• discoid, i.e. a homogamous head containing only disk flowers (e.g. most Cardueae);
  • ligulate, i.e. a homogamous head containing only ray flowers (e.g. most Lactuceae);
  • radiate, i.e. a heterogamous head in which ray flowers are present around the periphery of the capitulum, and disk flowers occupy the center of the capitulum, as in the Heliantheae (see the illustration of Helianthus at the top of this page).

 

Ontario native and naturalized genera of Asteraceae include the following:  Arctium, Bidens, Cichorium, Galinsoga, Helianthus (also illustrated above), Rudbeckia, Silphium, Solidago, Symphyotrichum (=Aster), Taraxacum, and Tragopogon. Lactuca sativa is lettuce.

1. Cypsela - a single-seeded, dry, indehiscent fruit that develops from an inferior ovary that in turn developed from two gynoecial primordia (hence the two branches of the stigma in the flower). It is achene-like in that the ovary wall is not joined to the seed coat of the enclosed seed.

Tribal classification after Mabberley (1997, 2008); compare with Judd et al. (2008; Table 9.4 - note synapomorphies for tribes) and Zomlefer (1994; Table 14, pp. 206-207) especially for additional distinguishing characteristics (in parentheses, subfamilies I, Barnadesioideae; II, Cichorioideae; III, Asteroideae).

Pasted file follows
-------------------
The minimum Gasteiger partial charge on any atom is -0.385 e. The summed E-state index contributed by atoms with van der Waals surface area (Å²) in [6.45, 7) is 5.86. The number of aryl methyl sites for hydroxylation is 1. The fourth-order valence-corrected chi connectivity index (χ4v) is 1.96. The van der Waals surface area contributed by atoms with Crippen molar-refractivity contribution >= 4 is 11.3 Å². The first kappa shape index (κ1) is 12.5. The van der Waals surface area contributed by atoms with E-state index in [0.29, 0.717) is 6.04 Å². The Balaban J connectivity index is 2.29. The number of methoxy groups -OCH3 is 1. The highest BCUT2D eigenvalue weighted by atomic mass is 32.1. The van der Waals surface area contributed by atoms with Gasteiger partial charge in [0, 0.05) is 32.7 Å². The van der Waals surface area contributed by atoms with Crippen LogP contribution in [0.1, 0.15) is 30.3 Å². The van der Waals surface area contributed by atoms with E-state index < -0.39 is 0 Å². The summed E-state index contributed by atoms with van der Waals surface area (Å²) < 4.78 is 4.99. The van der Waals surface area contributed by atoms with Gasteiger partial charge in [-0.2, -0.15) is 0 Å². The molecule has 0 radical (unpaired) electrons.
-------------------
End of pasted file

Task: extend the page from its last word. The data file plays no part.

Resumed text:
TRIBE DISTRIBUTION HABIT CAPITULA PERIANTH
Anthemidae (III) 108/1725, cosmop. herbs, some shrubs heterogamous K none, or ring or cup; C tubular or tubular/ligulate
Arctotideae (II) 18/200, warm, esp. S Africa herbs, shrubs heterogamous K none, or not capillary; C usually tubular and ligulate
Astereae (III) 178/2700, cosmop. herbs, shrubs, some trees heterogamous K various, C tubular or tubular/ligulate
Barnedesieae (I) 9/92, S. America shrubs, small trees or herbs (97% woody) homo- or heterogamous K bristles with long hairs; C tubular or ligulate
Calenduleae (III) 8/85, Africa, SW Asia, Europe herbs, shrubs heterogamous K none, C tubular/ligulate
Cardueae (II) 79/2500, mostly Eurasia herbs, one pachycaul tree homogamous (or with sterile outer flowers) K capillary, C tubular